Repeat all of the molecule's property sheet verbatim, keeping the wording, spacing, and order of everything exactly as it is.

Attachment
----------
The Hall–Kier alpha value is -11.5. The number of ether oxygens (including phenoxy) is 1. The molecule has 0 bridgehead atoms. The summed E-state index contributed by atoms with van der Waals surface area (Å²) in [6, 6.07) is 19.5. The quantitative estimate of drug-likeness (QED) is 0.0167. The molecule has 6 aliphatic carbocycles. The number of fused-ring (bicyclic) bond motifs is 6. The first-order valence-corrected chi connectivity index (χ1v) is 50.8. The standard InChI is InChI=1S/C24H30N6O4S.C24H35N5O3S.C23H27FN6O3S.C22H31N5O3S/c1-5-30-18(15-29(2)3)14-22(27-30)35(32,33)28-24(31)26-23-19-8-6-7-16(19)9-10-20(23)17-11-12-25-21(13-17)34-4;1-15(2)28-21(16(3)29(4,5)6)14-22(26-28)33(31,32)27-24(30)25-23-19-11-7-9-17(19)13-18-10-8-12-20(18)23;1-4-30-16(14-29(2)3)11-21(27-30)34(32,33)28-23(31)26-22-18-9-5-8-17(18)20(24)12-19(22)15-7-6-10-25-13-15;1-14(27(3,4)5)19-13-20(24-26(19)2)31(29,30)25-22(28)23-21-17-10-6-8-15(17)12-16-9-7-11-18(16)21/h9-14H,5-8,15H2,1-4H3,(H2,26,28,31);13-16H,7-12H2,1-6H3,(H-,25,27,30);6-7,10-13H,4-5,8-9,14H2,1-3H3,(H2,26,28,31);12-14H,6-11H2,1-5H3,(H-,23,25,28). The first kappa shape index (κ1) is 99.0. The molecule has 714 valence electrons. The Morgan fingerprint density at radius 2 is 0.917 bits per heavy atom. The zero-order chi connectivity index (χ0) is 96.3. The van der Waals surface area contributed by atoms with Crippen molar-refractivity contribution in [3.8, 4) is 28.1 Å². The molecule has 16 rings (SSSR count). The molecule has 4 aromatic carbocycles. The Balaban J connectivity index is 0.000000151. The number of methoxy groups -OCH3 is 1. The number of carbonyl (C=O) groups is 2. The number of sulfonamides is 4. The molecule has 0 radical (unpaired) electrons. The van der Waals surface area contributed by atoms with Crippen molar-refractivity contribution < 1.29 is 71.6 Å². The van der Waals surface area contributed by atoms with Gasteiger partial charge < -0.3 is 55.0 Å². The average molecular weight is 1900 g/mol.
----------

The Hall–Kier alpha value is -11.5. The number of ether oxygens (including phenoxy) is 1. The molecule has 0 bridgehead atoms. The summed E-state index contributed by atoms with van der Waals surface area (Å²) in [6, 6.07) is 19.5. The quantitative estimate of drug-likeness (QED) is 0.0167. The molecule has 6 aliphatic carbocycles. The number of fused-ring (bicyclic) bond motifs is 6. The first-order valence-corrected chi connectivity index (χ1v) is 50.8. The standard InChI is InChI=1S/C24H30N6O4S.C24H35N5O3S.C23H27FN6O3S.C22H31N5O3S/c1-5-30-18(15-29(2)3)14-22(27-30)35(32,33)28-24(31)26-23-19-8-6-7-16(19)9-10-20(23)17-11-12-25-21(13-17)34-4;1-15(2)28-21(16(3)29(4,5)6)14-22(26-28)33(31,32)27-24(30)25-23-19-11-7-9-17(19)13-18-10-8-12-20(18)23;1-4-30-16(14-29(2)3)11-21(27-30)34(32,33)28-23(31)26-22-18-9-5-8-17(18)20(24)12-19(22)15-7-6-10-25-13-15;1-14(27(3,4)5)19-13-20(24-26(19)2)31(29,30)25-22(28)23-21-17-10-6-8-15(17)12-16-9-7-11-18(16)21/h9-14H,5-8,15H2,1-4H3,(H2,26,28,31);13-16H,7-12H2,1-6H3,(H-,25,27,30);6-7,10-13H,4-5,8-9,14H2,1-3H3,(H2,26,28,31);12-14H,6-11H2,1-5H3,(H-,23,25,28). The first kappa shape index (κ1) is 99.0. The molecule has 714 valence electrons. The Morgan fingerprint density at radius 2 is 0.917 bits per heavy atom. The zero-order chi connectivity index (χ0) is 96.3. The van der Waals surface area contributed by atoms with Crippen molar-refractivity contribution in [3.8, 4) is 28.1 Å². The molecule has 16 rings (SSSR count). The molecule has 4 aromatic carbocycles. The Balaban J connectivity index is 0.000000151. The number of methoxy groups -OCH3 is 1. The number of carbonyl (C=O) groups is 2. The number of sulfonamides is 4. The molecule has 0 radical (unpaired) electrons. The van der Waals surface area contributed by atoms with Crippen molar-refractivity contribution < 1.29 is 71.6 Å². The van der Waals surface area contributed by atoms with Gasteiger partial charge < -0.3 is 55.0 Å². The average molecular weight is 1900 g/mol.